Several countries are becoming bigger players in the hay export market. Each year, US competition is growing more stiff as agricultural systems around the world improve. Where is the world’s hay going? And what do we need to do to continue grow markets and remain competitive?
Hay Export Competition
Lynn Jaynes of Progressive Forage published an update provided by information from the US Export Council (USFEC), and argues that there are many strong players in the hay export market. USFEC director John Szczepanski spoke at the California Alfalfa and Forage Association Symposium in Reno, Nevada.
“We’re not the only dog in town,”Szczepanski said.
Hay supplies are coming from all over the world. Many of the big players remain the same- Canada and Australia have always been strong. But countries like Spain, Sudan, Egypt, Pakistan, Bulgaria, Romania, Ukraine, Kyrgyzstan, Kazakhstan and Mongolia are stepping up as well. Agricultural systems in many of these countries are improving, and they’re now becoming bigger players in the export market. The US edge is fading. Szczepanski provides one example.
“Argentina, which we would have laughed at a few years ago [as being a hay export player], is now not laughable, as they’ve become a forage exporter of note,” he said.
Where is the world’s hay going? Szczepanski provides a run-down of the major hay export markets.
Japan buys 35% of “other” forages and is the number one export destination for them. Exports to Japan are about the same as they were ten years ago, and total around $400 million. Japan is particularly concerned with the US use of clopyralid on some forages as a pre- and post-emergent herbicide. It’s consumed by cattle and doesn’t break down easily. Cow manure there is frequently used for vegetable fertilizer, and that’s been damaging their vegetable crops.
To remain competitive, US growers need to watch their use of clopyralid and make sure that they know the products they’re using that contain it- Clean Slate, Curtail, Confront, Colt, Lontrel, Redeem, Stinger, SureStart, WideMatch, TrippleFLEX, Millennium Ultra, and Reclaim. Szczpanski says growers need to follow the label, and that hay shouldn’t be exported the same year clopyralid is applied.
Korea represents around 16% of the export market with around $200 million in sales. Most of it is fescue and straw.
United Arab Emirates
The UAE market has shrunk since its peak in 2010. It’s now a $100 million market and they’re buying larger amounts of low-quality hay from Eastern Europe.
Saudi Arabia represents 13% of hay exports. Many predict growth potential due to government restrictions on irrigation there. It’s a market that has already grown significantly in the last five years.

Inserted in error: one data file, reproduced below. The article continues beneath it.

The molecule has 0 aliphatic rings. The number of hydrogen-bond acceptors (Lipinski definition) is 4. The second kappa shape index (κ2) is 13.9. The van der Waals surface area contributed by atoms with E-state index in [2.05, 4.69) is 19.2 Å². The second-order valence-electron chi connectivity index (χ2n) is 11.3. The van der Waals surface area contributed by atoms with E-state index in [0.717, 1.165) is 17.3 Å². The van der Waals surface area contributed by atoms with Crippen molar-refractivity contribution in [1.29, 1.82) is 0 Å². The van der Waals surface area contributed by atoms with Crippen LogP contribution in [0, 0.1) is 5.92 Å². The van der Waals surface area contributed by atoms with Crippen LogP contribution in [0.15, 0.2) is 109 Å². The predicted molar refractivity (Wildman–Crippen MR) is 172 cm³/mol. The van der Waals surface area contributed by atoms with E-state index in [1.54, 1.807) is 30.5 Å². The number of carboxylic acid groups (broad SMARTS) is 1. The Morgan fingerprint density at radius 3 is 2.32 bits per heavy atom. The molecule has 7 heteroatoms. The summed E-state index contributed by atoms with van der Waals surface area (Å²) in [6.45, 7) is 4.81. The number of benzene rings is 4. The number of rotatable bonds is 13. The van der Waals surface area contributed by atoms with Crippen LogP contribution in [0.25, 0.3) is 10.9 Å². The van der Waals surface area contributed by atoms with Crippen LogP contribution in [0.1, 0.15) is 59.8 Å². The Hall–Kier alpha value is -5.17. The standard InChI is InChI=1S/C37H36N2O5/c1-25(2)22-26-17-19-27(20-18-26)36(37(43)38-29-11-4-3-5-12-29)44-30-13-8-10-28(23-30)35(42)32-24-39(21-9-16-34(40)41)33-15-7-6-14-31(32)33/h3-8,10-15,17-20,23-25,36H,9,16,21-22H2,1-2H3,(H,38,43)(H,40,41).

Seth Hoyt of Hay and Forage Grower also says that Saudi Arabia could be a growing market for hay exports. No alfalfa has been planted there since last September. Saudi Arabia isn’t allowing large alfalfa growing farms to use irrigation, which has made hay production difficult. A lot of the hay that’s been exported there thus far has come from Western US states like California and Arizona. It’s a market that may continue to expand to other areas through 2019.
Hoyt also see potential in China if there’s a resolution to the trade war. West Coast alfalfa hay exports to China have been down from the previous year- 32% in September and 47% in November. The tariffs have made US hay too expensive for Chinese dairy farmers to buy. They’ve been filling the gap with less expensive, lower quality hay from Spain and the Sudan in Africa. If there happens to be a resolution to the trade war, China will have additional demand for US hay and exports would increase.
Szczpanski estimates that China represents 24% of the hay export market and is number two overall. They’re number one for alfalfa. China has been trying to us domestic sources for hay, but is also likely looking to alternative sources. Szczpanski says this is a dangerous situation. Once a customer moves to a different feeding system, it’s hard to switch.
Growing New Markets
Szczpanski predicts that India may be a growing hay market. The country has 135 million cows and 125 million buffalo. For the most part, dairies there are small- but there is growth potential.
“Remember,” Szczepanski said, “it only takes a sliver of progressive dairies that creates a market of opportunity.” USFEC will send six to 10 forage exporters to a tradeshow in Mumbai this spring to try and open some markets. “It’s not just putting out fires in China with tariffs,” he said, “but looking ahead to new opportunities in the future.”
In a related Ag Nook article titled, “2018 Hay Round-Up“, learn what factors will be in play for the 2019 hay market.
Szczpanski sees potential in hay exports to India. Hoyt predicts hay exports to Saudi Arabia to grow. There is also a possibility of increased exports to China if the trade war is resolved. Korea, UAE and Japan are also large export destinations. In order to remain competitive in Japanese markets, US growers will need to monitor herbicide use.